Wednesday 20 July 2016

Key questions for boards in the fourth industrial revolution

A few months ago I read “The Fourth Industrial Revolution” by Klauss Schwabb, which seemed to frame the debate at the World Economic Forum in Davos. I was struck by the power of the language used at the WEF:

“We stand on the brink of a technological revolution that will fundamentally alter the way we live, work, and relate to one another. In its scale, scope, and complexity, the transformation will be unlike anything humankind has experienced before”

A few weeks ago I listened to George Colony, the CEO of Forrester describe the next decade as one that would create an “existential crisis for every company on the planet”.  

More recently, I had the pleasure of facilitating a roundtable debate between 20 board directors from 20 of the largest companies around the world on the topic of how boards should be responding to digital disruption. A few thoughts and themes struck me…

The last decade has arguably seen the greatest and most compressed degree of technology driven change that the world has ever seen. However, far greater change is likely to happen in the next ten years as many technologies, from diverse fields hit their critical inflection points at the same time – artificial intelligence, advanced robotics, blockchain, genomics, nano tech, drones etc.  These technologies are combining together to create Cambrian-like explosions in industry after industry, creating profound questions both for societies, companies and their boards. 

Some of the market forecasts are alarming. At the current run rate 75% of the companies in the S&P 500 in 2027, will be displaced by new entrants. By 2030, 2 billion jobs will disappear (that’s roughly 50% of all the jobs on the planet) as a result of technology advances.

Companies in every sector face a multitude of challenges, up and down their value chain:

·         Competition from both sides - new start-ups with radically different business and operating models as well as mega-vendors entering and disrupting industry after industry
·         Dramatically rising customer expectations
·         Very high levels of technical debt and digital wastage as buyers jump to new technology fads and tactics
·         A constant and relentless onslaught from cyber attackers
·         Significant risks of legal and regulatory breaches as companies operate within an ever-changing patchwork quilt of international standards and regulations
·         Huge pressure on traditional IT systems, supply chains, organisational structures, skills & cultures, ways of working etc that were simply never designed to cope with the speed of change that we see today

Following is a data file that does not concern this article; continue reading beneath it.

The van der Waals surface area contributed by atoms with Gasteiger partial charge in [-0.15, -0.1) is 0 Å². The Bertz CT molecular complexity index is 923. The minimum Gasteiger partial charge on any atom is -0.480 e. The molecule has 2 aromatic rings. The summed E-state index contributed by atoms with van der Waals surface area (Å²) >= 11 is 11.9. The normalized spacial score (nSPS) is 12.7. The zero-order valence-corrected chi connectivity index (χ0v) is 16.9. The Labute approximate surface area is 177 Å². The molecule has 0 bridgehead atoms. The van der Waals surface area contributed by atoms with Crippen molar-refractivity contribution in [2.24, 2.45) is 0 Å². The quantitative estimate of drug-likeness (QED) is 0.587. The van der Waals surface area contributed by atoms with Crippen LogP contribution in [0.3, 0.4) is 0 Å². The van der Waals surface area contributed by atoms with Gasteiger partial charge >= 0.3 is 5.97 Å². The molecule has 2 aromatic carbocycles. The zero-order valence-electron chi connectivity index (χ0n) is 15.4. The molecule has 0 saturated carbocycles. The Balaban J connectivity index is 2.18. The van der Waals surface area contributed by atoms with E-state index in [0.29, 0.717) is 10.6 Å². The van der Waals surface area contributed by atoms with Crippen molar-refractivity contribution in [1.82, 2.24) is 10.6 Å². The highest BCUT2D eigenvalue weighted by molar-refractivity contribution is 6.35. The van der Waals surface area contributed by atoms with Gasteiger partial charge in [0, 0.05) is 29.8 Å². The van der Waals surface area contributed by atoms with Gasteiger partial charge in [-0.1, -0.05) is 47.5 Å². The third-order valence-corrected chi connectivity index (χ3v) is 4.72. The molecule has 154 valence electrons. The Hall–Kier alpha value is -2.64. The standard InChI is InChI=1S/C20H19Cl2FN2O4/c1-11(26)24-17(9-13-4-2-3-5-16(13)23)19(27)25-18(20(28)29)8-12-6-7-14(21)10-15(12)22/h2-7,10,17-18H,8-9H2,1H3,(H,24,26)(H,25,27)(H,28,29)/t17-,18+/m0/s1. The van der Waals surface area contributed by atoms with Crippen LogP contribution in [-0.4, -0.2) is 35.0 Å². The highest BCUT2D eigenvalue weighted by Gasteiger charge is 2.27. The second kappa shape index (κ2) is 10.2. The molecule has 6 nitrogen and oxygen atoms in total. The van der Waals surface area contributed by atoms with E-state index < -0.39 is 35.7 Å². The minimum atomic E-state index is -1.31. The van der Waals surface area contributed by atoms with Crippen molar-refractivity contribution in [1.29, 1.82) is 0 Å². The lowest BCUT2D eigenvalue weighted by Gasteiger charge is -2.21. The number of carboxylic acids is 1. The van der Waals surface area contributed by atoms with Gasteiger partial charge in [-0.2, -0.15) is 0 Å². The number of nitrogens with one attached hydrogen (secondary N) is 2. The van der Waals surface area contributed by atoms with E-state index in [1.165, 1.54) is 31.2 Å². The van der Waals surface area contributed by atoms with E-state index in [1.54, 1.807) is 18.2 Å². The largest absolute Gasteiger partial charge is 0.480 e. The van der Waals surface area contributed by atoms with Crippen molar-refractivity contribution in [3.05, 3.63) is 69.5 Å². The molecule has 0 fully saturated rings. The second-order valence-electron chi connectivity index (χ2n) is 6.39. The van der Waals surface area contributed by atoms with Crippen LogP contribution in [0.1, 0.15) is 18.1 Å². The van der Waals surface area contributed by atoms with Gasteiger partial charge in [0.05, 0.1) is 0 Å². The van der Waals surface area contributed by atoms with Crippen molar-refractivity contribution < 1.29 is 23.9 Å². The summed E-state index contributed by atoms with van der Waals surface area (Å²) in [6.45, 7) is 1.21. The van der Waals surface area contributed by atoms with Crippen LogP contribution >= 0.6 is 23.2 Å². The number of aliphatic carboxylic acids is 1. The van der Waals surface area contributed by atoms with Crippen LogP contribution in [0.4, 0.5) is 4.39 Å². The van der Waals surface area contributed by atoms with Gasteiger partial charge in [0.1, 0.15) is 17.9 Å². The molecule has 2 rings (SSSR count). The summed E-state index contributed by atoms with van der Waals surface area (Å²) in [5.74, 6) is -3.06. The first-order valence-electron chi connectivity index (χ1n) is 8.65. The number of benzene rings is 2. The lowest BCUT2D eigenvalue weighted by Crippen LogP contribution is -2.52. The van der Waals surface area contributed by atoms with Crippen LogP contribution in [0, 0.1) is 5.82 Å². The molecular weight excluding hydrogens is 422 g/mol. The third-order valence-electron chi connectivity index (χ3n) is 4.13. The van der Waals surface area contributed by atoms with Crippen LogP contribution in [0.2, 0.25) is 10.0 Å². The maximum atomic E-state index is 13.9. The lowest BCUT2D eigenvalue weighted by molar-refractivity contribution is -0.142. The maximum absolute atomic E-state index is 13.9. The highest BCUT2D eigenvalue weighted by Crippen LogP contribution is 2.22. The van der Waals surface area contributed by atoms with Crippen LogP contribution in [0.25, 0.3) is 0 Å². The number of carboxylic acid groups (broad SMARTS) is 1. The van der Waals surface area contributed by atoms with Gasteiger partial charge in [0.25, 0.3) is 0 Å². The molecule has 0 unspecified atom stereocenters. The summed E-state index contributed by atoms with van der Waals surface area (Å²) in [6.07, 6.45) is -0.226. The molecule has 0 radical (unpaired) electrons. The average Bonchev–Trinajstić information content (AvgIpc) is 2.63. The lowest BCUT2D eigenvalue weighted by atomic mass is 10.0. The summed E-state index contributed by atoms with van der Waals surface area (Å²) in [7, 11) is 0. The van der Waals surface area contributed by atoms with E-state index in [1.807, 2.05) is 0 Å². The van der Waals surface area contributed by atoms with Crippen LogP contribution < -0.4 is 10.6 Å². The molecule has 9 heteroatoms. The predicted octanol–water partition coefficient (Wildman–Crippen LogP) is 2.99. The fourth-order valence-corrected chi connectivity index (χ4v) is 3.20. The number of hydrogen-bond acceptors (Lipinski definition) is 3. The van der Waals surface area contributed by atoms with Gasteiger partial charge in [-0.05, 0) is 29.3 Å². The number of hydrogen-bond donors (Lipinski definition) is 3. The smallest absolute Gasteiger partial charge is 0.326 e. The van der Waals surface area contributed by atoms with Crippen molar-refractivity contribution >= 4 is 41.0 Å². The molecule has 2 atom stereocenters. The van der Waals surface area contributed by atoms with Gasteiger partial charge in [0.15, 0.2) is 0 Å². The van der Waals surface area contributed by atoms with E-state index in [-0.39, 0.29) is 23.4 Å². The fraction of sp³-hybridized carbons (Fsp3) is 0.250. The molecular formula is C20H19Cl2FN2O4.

On the flip side, the same forces driving tech disruption also offer companies game-changing opportunities:

·         The opportunity to re-invent business models, for example moving from products to services as companies like GE have done with GE Digital
·         The potential to achieve exponential growth in new services – Pokemon Go anyone?
·         The ability to reimagine experiences, operations and supply chains – Aprecia Pharmaceuticals recently won regulatory approval to 3D print one of their drugs, giving them to potential to re-write the entire way they think about manufacturing and distribution.
·         The opportunity to capture, analyse and act on vast volumes of structured and unstructured data, providing insights into competitors, customer expectations and experiences, operations etc

Given the broad range of opportunities and threats above, it should be clear that doing nothing to consider the impact of technology-driven disruption is simply not an option. That has been clear in some industries for many years, however, it should now be clear in every industry. However, a question that I don’t believed has received enough attention is what role should the board play? One non-exec recently commented to me that good board members start by asking better questions so here are some starting questions for boards in the fourth industrial revolution to consider:

1.       Do we have the right composition in the board to be able to navigate the fourth industrial revolution?

Arguably the board’s response to the fourth industrial revolution needs to start with composition. A recent report from the CBI (Confederation of British Industry) suggested that companies should both appoint a digital native board member and also improve digital awareness of all board members. Some boards have clearly made strides to improve diversity of skill-sets. Starbucks (Clara Shih from Hearsay Social), Walmart (Kevin Systrum (instagram and Yahoo), Tim Hortons (Chris O'Neill (Google Canada) have all appointed digital board members. A Private Equity company in Hong Kong called Deep Ventures even appointed an Artificial Intelligence machine to their board. Yet, according to a recent study by Russell Reynolds Associates 80% of 300 large, global companies did not have a single director with substantial digital experience. Today, boards need diversity (in every sense of word) to make sense of the extreme pressures on the company created by technology, regulation, activist shareholders, labour unions etc.